During his campaign for the presidency in 1908, Republican candidate William Howard Taft addressed the Virginia Bar Association on problems facing the courts. He proposed multiple procedural reforms to the court system to address the popular belief that the current administration of justice favored the rich over the poor. These views, he warned, spawned proposals to redistribute private property. "The chief attack is on the institution of private property and is based upon the inequalities in the distribution of wealth and of human happiness that are apparent in our present system." He concluded his address with an appeal to the bar to work to adopt procedural reforms:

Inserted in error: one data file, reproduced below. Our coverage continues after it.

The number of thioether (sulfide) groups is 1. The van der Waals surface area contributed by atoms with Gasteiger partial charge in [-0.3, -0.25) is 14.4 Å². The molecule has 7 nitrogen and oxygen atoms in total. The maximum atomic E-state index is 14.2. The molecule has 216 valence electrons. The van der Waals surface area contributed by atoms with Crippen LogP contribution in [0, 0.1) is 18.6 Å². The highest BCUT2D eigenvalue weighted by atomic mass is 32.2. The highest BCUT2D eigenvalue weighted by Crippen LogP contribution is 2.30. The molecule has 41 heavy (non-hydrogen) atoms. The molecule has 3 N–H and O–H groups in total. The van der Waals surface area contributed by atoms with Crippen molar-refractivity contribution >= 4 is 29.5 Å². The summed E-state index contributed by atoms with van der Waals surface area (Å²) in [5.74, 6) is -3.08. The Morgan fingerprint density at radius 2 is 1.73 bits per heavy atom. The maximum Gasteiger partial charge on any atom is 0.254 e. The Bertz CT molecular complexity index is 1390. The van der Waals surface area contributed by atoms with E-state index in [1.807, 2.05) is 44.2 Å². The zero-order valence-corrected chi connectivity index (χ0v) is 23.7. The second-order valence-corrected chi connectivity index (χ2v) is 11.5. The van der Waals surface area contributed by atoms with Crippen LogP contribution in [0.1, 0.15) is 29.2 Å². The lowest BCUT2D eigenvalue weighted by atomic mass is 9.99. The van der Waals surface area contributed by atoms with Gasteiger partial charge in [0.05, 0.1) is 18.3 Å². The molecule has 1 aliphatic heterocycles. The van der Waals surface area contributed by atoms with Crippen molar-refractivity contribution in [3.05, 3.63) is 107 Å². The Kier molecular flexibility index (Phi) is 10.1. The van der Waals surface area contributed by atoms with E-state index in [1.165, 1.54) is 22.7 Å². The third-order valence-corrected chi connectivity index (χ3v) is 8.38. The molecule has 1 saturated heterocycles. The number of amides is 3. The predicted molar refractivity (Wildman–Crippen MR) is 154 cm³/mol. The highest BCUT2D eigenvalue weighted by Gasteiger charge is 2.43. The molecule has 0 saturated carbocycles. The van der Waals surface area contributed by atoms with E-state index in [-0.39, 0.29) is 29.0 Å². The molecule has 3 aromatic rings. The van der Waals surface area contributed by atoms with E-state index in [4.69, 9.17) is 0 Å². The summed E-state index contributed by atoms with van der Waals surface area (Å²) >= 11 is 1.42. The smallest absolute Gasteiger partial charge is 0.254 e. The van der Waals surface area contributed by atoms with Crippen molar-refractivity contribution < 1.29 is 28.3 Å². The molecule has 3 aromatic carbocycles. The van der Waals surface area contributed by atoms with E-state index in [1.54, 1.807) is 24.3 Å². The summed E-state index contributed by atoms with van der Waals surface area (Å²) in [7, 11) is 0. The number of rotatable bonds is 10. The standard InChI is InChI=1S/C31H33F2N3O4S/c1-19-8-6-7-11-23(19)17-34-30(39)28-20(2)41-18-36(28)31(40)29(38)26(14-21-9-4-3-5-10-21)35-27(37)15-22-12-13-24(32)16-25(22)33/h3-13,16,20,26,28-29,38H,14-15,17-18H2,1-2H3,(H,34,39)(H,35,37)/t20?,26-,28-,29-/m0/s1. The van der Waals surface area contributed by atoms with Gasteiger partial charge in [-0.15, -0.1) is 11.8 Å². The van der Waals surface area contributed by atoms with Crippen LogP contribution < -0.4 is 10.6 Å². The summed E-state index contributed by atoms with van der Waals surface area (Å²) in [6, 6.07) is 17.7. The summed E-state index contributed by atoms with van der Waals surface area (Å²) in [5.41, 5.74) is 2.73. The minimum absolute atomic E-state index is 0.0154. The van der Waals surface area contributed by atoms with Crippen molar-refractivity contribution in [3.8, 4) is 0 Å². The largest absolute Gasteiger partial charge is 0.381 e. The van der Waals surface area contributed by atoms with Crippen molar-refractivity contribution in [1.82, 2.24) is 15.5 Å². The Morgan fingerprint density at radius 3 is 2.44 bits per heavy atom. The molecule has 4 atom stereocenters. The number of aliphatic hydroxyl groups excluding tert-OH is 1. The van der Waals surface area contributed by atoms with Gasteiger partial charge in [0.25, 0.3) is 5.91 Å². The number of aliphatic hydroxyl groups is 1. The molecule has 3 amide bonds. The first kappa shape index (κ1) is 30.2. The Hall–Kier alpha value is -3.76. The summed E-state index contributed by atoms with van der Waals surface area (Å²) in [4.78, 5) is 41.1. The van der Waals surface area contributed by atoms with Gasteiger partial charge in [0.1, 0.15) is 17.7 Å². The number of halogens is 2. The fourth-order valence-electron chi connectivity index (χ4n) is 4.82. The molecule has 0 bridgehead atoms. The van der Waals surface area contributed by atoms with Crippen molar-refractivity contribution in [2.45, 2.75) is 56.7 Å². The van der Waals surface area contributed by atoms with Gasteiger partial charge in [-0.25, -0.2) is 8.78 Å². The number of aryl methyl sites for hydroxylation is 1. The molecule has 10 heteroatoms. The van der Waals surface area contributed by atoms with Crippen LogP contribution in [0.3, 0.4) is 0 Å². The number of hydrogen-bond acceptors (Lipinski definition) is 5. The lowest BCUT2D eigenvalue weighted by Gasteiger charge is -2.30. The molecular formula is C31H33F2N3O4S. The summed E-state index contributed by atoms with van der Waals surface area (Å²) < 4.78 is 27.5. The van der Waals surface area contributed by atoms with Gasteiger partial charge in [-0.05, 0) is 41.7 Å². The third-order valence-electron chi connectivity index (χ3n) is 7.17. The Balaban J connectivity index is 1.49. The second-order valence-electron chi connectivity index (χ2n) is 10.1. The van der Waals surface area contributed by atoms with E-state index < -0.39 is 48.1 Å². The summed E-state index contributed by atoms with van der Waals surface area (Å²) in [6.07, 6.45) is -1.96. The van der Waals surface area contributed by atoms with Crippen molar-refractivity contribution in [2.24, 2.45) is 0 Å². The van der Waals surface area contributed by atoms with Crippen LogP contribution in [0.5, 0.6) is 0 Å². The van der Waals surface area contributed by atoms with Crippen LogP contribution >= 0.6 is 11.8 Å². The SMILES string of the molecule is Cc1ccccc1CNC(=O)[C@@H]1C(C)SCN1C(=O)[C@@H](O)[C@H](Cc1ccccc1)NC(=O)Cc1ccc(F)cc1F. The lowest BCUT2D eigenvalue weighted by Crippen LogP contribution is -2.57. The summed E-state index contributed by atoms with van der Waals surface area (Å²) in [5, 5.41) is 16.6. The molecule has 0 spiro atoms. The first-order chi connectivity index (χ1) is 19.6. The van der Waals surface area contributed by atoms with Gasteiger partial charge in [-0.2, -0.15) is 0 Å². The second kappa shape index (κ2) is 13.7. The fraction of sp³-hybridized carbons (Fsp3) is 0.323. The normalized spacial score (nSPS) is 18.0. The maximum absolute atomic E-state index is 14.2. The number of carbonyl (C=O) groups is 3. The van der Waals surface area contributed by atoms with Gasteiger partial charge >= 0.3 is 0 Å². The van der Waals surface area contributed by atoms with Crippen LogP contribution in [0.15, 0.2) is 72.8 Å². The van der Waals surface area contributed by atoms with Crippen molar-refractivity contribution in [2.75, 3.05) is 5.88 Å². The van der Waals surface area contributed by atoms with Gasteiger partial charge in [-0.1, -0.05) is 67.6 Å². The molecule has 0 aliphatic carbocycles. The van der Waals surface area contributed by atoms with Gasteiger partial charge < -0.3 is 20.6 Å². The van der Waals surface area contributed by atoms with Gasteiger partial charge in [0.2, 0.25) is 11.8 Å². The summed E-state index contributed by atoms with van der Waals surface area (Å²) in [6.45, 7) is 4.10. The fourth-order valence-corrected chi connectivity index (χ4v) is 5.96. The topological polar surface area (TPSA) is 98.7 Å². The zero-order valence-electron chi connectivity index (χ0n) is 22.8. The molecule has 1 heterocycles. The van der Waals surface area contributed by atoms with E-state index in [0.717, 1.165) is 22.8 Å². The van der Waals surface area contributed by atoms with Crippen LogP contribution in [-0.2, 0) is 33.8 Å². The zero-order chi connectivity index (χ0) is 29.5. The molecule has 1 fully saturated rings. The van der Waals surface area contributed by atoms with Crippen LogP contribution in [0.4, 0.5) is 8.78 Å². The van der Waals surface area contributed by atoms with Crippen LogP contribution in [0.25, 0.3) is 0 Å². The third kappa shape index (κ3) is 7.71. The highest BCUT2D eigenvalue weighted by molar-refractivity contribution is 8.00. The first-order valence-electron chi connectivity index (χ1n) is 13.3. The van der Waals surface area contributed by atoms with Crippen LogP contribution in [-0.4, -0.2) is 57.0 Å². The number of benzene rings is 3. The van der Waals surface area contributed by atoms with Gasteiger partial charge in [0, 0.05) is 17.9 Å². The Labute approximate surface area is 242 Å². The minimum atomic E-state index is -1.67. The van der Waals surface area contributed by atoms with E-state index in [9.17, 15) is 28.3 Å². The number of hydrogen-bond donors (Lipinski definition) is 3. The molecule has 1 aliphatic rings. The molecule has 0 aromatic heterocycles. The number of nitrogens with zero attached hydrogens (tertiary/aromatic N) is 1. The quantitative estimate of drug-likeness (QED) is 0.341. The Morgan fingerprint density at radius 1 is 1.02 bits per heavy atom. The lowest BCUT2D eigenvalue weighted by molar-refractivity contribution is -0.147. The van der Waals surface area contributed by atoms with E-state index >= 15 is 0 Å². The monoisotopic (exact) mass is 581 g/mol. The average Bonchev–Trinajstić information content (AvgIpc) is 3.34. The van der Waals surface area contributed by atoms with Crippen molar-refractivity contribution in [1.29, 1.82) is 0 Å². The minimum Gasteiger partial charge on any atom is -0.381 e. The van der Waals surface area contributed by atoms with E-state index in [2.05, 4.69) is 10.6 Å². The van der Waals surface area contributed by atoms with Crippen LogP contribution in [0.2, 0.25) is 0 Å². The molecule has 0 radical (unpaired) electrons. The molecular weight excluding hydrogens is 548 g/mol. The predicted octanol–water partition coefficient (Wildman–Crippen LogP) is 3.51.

"Now our profession is naturally conservative. It is our natural disposition to have things done in an orderly way and to believe that the way in which things have been done should not be departed from until we clearly see an opportunity for improvement. I do not object to this spirit. Especially in this country, I think there will be progressive movements sufficient to prevent such conservatism from being a real obstruction to our general progress. I venture to think, however, that in the matter of procedure and in the adoption of special methods and systems for the settling of classes of controversies, we ought to be careful that this professional conservatism does not keep us, with the power that we necessarily exercise in respect to technical legal legislation, from adopting the reforms which are in the interest of equalizing the administration of justice as far as possible between the rich and the poor."